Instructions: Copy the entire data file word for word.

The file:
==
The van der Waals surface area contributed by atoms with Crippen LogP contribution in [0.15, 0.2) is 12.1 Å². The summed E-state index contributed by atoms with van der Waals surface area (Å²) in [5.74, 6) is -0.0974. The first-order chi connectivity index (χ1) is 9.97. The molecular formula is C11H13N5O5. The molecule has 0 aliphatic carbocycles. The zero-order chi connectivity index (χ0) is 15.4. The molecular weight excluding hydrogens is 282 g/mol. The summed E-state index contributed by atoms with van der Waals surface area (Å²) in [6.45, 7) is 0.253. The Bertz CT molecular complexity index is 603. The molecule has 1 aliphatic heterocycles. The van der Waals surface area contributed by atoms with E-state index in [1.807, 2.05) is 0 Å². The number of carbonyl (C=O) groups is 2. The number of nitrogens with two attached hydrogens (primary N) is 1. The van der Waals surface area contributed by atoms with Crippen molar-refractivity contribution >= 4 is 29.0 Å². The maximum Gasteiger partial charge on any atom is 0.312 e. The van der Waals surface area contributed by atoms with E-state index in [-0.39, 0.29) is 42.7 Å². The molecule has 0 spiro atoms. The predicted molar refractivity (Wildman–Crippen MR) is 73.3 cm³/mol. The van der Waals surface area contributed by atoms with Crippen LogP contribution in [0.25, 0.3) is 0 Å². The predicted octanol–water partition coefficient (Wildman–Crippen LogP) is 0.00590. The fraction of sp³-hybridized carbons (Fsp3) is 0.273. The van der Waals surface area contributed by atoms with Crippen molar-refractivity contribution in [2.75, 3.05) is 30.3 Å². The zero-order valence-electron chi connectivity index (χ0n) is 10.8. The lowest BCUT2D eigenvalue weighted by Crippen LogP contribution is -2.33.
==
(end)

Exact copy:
The van der Waals surface area contributed by atoms with Crippen LogP contribution in [0.15, 0.2) is 12.1 Å². The summed E-state index contributed by atoms with van der Waals surface area (Å²) in [5.74, 6) is -0.0974. The first-order chi connectivity index (χ1) is 9.97. The molecular formula is C11H13N5O5. The molecule has 0 aliphatic carbocycles. The zero-order chi connectivity index (χ0) is 15.4. The molecular weight excluding hydrogens is 282 g/mol. The summed E-state index contributed by atoms with van der Waals surface area (Å²) in [6.45, 7) is 0.253. The Bertz CT molecular complexity index is 603. The molecule has 1 aliphatic heterocycles. The van der Waals surface area contributed by atoms with E-state index in [1.807, 2.05) is 0 Å². The number of carbonyl (C=O) groups is 2. The number of nitrogens with two attached hydrogens (primary N) is 1. The van der Waals surface area contributed by atoms with Crippen molar-refractivity contribution >= 4 is 29.0 Å². The maximum Gasteiger partial charge on any atom is 0.312 e. The van der Waals surface area contributed by atoms with E-state index in [-0.39, 0.29) is 42.7 Å². The molecule has 0 spiro atoms. The predicted molar refractivity (Wildman–Crippen MR) is 73.3 cm³/mol. The van der Waals surface area contributed by atoms with Crippen LogP contribution in [0.25, 0.3) is 0 Å². The predicted octanol–water partition coefficient (Wildman–Crippen LogP) is 0.00590. The fraction of sp³-hybridized carbons (Fsp3) is 0.273. The van der Waals surface area contributed by atoms with Crippen molar-refractivity contribution in [2.75, 3.05) is 30.3 Å². The zero-order valence-electron chi connectivity index (χ0n) is 10.8. The lowest BCUT2D eigenvalue weighted by Crippen LogP contribution is -2.33.